Putting in All the Stops: Execution Control for JavaScript

Samuel Baxter, Rachit Nigam, Joe Gibbs Politz, Shriram Krishnamurthi, and Arjun Guha
ACM SIGPLAN Conference on Programming Language Design and Implementation (PLDI), 2018

Scores of compilers produce JavaScript, enabling programmers to use many languages on the Web, reuse existing code, and even use Web IDEs. Unfortunately, most compilers inherit the browser's compromised execution model, so long-running programs freeze the browser tab, infinite loops crash IDEs, and so on. The few compilers that avoid these problems suffer poor performance and are difficult to engineer.

This paper presents Stopify, a source-to-source compiler that extends JavaScript with debugging abstractions and blocking operations, and easily integrates with existing compilers. We apply Stopify to 10 programming languages and develop a Web IDE that supports stopping, single-stepping, breakpointing, and long-running computations. For nine languages, Stopify requires no or trivial compiler changes. For eight, our IDE is the first that provides these features. Two of our subject languages have compilers with similar features. Stopify's performance is competitive with these compilers and it makes them dramatically simpler.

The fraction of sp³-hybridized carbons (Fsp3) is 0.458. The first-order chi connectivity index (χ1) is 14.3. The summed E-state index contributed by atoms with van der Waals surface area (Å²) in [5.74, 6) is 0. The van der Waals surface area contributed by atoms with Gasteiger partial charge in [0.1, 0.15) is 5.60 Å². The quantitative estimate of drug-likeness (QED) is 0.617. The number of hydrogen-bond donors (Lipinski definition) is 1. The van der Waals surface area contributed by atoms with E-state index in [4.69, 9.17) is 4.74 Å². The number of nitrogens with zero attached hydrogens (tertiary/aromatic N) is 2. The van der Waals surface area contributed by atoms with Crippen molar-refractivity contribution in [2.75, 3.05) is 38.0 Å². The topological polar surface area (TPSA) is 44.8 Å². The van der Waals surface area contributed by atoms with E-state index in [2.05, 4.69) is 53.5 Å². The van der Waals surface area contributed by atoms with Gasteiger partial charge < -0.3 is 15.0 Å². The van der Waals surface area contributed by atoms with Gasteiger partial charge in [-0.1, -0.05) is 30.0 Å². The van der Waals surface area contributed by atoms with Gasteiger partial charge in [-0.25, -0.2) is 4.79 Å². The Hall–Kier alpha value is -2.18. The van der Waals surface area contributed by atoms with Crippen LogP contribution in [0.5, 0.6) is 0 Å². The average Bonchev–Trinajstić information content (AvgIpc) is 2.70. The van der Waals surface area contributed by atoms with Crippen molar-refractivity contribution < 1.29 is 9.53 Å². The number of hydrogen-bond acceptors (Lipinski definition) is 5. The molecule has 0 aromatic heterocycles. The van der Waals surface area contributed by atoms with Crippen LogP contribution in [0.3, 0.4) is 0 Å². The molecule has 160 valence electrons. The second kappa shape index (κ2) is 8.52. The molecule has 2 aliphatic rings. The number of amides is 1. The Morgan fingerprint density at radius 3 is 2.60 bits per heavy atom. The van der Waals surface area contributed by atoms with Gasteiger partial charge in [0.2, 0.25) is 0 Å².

Stopify's abstractions rely on first-class continuations, which it provides by compiling JavaScript to JavaScript. We also identify sub-languages of JavaScript that compilers implicitly use, and exploit these to improve performance. Finally, Stopify needs to repeatedly interrupt and resume program execution. We use a sampling-based technique to estimate program speed that outperforms other systems.

Stopify Demo

PDF available on arXiv

  @inproceedings{baxter:stopify,
    author = "Samuel Baxter and Rachit Nigam and Joe Gibbs Politz and Shriram Krishnamurthi and Arjun Guha",
    title = "Putting in All the Stops: Execution Control for JavaScriptr",
    year = 2018,
    booktitle = "ACM SIGPLAN Conference on Programming Language Design and Implementation (PLDI)"
  }